Trump Proposes Privatizing US Operations On Space Station

This uncrewed cargo mission plans to deliver three tons of food fuel and other supplies

GETTYThis uncrewed cargo mission plans to deliver three tons of food fuel and other supplies

President Donald Trump wants to end USA funding for the International Space Station (ISS) by 2025 with the aim of putting it into private hands.

In its budget request to be released Monday, the administration would request $150 million in fiscal year 2019, with more in additional years, "to enable the development and maturation of commercial entities and capabilities which will ensure that commercial successors to the ISS-potentially including elements of the ISS-are operational when they are needed". According to an internal NASA document acquired by The Washington Post, the ISS could transition from being used by the us government to becoming a privately-operated real estate venture. Senator Bill Nelson, who went into space in 1986, said that "turning off the lights and walking away from our sole outpost in space" made no sense.

NASA spends about $3.5 billion annually on the ISS, including launches of cargo and astronauts.

Retired NASA historian Roger Launius said the plan would affect all the other countries involved in the space station, including Russian Federation and countries in Europe and Asia that have participated in space-station projects.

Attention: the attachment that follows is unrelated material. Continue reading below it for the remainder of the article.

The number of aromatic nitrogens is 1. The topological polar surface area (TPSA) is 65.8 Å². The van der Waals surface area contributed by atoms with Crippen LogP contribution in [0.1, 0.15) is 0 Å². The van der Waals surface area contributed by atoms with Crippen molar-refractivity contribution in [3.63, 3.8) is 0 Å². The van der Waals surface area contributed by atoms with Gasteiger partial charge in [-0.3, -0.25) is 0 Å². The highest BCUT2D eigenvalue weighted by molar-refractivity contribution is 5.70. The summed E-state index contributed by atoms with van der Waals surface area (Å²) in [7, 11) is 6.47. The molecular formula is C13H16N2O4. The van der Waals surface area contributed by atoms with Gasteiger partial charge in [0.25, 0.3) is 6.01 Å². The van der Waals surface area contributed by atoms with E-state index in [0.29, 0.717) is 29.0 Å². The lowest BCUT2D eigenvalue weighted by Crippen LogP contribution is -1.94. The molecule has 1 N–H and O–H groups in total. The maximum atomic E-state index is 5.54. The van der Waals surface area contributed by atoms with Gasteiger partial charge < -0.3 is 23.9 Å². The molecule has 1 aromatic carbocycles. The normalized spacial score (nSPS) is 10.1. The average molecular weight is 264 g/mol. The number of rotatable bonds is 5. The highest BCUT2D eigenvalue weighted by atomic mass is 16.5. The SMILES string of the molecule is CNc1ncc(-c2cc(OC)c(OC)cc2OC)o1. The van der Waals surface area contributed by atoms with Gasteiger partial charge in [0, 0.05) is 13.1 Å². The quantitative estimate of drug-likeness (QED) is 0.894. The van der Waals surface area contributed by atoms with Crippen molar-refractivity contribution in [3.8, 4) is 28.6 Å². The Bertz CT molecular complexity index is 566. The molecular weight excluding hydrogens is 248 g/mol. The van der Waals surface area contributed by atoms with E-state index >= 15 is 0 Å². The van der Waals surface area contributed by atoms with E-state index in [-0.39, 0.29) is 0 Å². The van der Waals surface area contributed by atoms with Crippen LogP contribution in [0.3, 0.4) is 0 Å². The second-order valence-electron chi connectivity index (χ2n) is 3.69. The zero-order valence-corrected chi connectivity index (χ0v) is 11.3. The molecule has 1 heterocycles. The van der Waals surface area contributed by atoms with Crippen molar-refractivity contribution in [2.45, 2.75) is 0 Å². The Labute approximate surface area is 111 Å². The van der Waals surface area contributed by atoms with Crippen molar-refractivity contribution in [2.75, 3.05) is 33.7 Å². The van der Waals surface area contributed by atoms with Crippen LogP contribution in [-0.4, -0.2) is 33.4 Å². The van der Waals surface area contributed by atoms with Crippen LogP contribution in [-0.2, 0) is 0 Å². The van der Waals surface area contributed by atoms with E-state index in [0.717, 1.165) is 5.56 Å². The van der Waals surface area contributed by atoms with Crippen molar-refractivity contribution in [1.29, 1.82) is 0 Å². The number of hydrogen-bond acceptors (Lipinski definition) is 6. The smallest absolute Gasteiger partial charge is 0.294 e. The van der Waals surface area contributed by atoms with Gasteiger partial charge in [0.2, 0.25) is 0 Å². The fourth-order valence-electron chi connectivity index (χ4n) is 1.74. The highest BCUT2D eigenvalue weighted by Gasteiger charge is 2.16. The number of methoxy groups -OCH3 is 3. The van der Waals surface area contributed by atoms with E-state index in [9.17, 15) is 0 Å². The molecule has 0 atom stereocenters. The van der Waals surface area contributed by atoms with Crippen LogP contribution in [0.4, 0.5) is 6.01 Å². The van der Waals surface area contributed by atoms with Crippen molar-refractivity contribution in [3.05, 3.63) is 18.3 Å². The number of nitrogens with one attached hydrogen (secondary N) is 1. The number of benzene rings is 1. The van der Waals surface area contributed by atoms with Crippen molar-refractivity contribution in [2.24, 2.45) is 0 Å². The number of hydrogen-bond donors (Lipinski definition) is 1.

President Barack Obama continued the transition to hire Boeing and SpaceX to fly astronauts to the station.

A three-tonne supply of food, fuel and supplies was just launched for the three Americans, two Russians and one Japanese astronaut now residing in the ISS.

He said the move would put the US on course to "do something exciting" in space for the first time in years, adding that his company is "ready" to partner with NASA on its moon efforts. Even so, if the station were to be turned over to private companies and maintained beyond 2024, Russia's space hotel could still stand a chance.

It was not clear, however, how private companies might profit from taking over the ageing station - its first section was launched in 1998.

The Trump administration is serious about sending robots and spacecraft back to the moon - although no NASA astronaut will set foot on the chalky lunar surface until after President Trump leaves office. Shown here: an artist's depiction of NASA's Deep Space Gateway in orbit near the moon.

The proposed $19.9 billion budget - $10.5 billion - is earmarked for "an innovative and sustainable campaign of exploration and lead the return of humans to the Moon for long-term exploration and utilisation followed by human missions to Mars and other destinations".

The station has allowed worldwide crews - notably in collaboration with the Canadian, European and Japanese space agencies - to pursue scientific research in the environment of a low Earth orbit. "NASA is called to refocus existing activities towards exploration, by redirecting funding to innovative new programmes and support for new public-private initiatives", acting NASA Administrator Robert Lightfoot said in a statement. A test launch of this system would remain on track for 2020, with a first crewed launch around the moon three years later, according to budget details.

The WFIRST telescope's cost estimates have ballooned to $3.6 billion and Hunter said it just got too expensive.

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